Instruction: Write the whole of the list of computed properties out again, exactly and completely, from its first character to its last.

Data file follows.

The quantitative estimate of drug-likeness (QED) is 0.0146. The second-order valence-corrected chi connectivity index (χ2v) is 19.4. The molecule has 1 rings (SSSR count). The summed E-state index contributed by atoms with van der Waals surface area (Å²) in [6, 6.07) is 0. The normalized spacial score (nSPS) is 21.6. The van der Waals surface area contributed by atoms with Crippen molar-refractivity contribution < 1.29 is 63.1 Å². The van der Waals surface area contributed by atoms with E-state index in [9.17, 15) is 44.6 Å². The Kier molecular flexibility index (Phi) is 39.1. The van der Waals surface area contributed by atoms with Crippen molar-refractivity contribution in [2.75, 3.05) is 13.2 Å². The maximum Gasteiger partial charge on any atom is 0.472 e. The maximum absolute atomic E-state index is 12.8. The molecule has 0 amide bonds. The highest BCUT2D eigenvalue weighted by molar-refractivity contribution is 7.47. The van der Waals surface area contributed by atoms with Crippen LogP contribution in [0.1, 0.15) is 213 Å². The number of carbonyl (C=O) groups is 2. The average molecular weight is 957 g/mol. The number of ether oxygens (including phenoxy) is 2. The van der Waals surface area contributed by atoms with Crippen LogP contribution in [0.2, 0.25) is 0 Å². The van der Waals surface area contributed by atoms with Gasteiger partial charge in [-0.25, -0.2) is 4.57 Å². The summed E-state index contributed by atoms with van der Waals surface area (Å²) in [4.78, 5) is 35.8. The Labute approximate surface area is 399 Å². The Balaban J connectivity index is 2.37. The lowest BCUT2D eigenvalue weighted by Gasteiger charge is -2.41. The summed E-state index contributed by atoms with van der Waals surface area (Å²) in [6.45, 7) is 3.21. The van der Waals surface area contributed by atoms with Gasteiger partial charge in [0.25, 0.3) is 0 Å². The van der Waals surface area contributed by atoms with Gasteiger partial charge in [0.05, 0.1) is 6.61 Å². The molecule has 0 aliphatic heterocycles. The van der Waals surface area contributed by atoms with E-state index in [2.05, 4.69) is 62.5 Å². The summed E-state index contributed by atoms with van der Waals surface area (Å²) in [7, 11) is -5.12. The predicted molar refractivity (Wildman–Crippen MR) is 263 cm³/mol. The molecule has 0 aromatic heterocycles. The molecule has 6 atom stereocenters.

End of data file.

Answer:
The quantitative estimate of drug-likeness (QED) is 0.0146. The second-order valence-corrected chi connectivity index (χ2v) is 19.4. The molecule has 1 rings (SSSR count). The summed E-state index contributed by atoms with van der Waals surface area (Å²) in [6, 6.07) is 0. The normalized spacial score (nSPS) is 21.6. The van der Waals surface area contributed by atoms with Crippen molar-refractivity contribution < 1.29 is 63.1 Å². The van der Waals surface area contributed by atoms with E-state index in [9.17, 15) is 44.6 Å². The Kier molecular flexibility index (Phi) is 39.1. The van der Waals surface area contributed by atoms with Crippen molar-refractivity contribution in [2.75, 3.05) is 13.2 Å². The maximum Gasteiger partial charge on any atom is 0.472 e. The maximum absolute atomic E-state index is 12.8. The molecule has 0 amide bonds. The highest BCUT2D eigenvalue weighted by molar-refractivity contribution is 7.47. The van der Waals surface area contributed by atoms with Crippen LogP contribution in [0.1, 0.15) is 213 Å². The number of carbonyl (C=O) groups is 2. The average molecular weight is 957 g/mol. The number of ether oxygens (including phenoxy) is 2. The van der Waals surface area contributed by atoms with Crippen LogP contribution in [0.2, 0.25) is 0 Å². The van der Waals surface area contributed by atoms with Gasteiger partial charge in [-0.25, -0.2) is 4.57 Å². The summed E-state index contributed by atoms with van der Waals surface area (Å²) in [4.78, 5) is 35.8. The Labute approximate surface area is 399 Å². The Balaban J connectivity index is 2.37. The lowest BCUT2D eigenvalue weighted by Gasteiger charge is -2.41. The summed E-state index contributed by atoms with van der Waals surface area (Å²) in [6.45, 7) is 3.21. The van der Waals surface area contributed by atoms with Gasteiger partial charge in [0.25, 0.3) is 0 Å². The van der Waals surface area contributed by atoms with Gasteiger partial charge in [0.05, 0.1) is 6.61 Å². The molecule has 0 aliphatic heterocycles. The van der Waals surface area contributed by atoms with E-state index in [2.05, 4.69) is 62.5 Å². The summed E-state index contributed by atoms with van der Waals surface area (Å²) in [7, 11) is -5.12. The predicted molar refractivity (Wildman–Crippen MR) is 263 cm³/mol. The molecule has 0 aromatic heterocycles. The molecule has 6 atom stereocenters.